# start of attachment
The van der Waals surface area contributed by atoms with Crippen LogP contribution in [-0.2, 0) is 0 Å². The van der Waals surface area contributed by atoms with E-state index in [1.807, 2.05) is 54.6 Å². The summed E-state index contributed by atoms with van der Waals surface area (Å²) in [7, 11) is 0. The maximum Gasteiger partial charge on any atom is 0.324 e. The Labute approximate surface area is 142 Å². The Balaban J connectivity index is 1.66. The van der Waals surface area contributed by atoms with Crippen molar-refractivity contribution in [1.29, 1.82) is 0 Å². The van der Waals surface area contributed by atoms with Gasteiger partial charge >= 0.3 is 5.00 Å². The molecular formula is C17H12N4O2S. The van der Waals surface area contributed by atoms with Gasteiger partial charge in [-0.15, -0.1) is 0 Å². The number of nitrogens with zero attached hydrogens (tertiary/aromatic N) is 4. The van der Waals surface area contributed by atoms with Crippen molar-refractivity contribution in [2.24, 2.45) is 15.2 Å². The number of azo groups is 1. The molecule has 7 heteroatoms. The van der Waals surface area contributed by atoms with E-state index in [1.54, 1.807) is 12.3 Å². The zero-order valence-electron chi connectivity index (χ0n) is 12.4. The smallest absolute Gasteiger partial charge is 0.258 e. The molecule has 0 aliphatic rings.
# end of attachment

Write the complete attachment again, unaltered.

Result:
The van der Waals surface area contributed by atoms with Crippen LogP contribution in [-0.2, 0) is 0 Å². The van der Waals surface area contributed by atoms with E-state index in [1.807, 2.05) is 54.6 Å². The summed E-state index contributed by atoms with van der Waals surface area (Å²) in [7, 11) is 0. The maximum Gasteiger partial charge on any atom is 0.324 e. The Labute approximate surface area is 142 Å². The Balaban J connectivity index is 1.66. The van der Waals surface area contributed by atoms with Crippen molar-refractivity contribution in [1.29, 1.82) is 0 Å². The van der Waals surface area contributed by atoms with Gasteiger partial charge >= 0.3 is 5.00 Å². The molecular formula is C17H12N4O2S. The van der Waals surface area contributed by atoms with Gasteiger partial charge in [-0.15, -0.1) is 0 Å². The number of nitrogens with zero attached hydrogens (tertiary/aromatic N) is 4. The van der Waals surface area contributed by atoms with Crippen molar-refractivity contribution in [2.24, 2.45) is 15.2 Å². The number of azo groups is 1. The molecule has 7 heteroatoms. The van der Waals surface area contributed by atoms with E-state index in [1.54, 1.807) is 12.3 Å². The zero-order valence-electron chi connectivity index (χ0n) is 12.4. The smallest absolute Gasteiger partial charge is 0.258 e. The molecule has 0 aliphatic rings.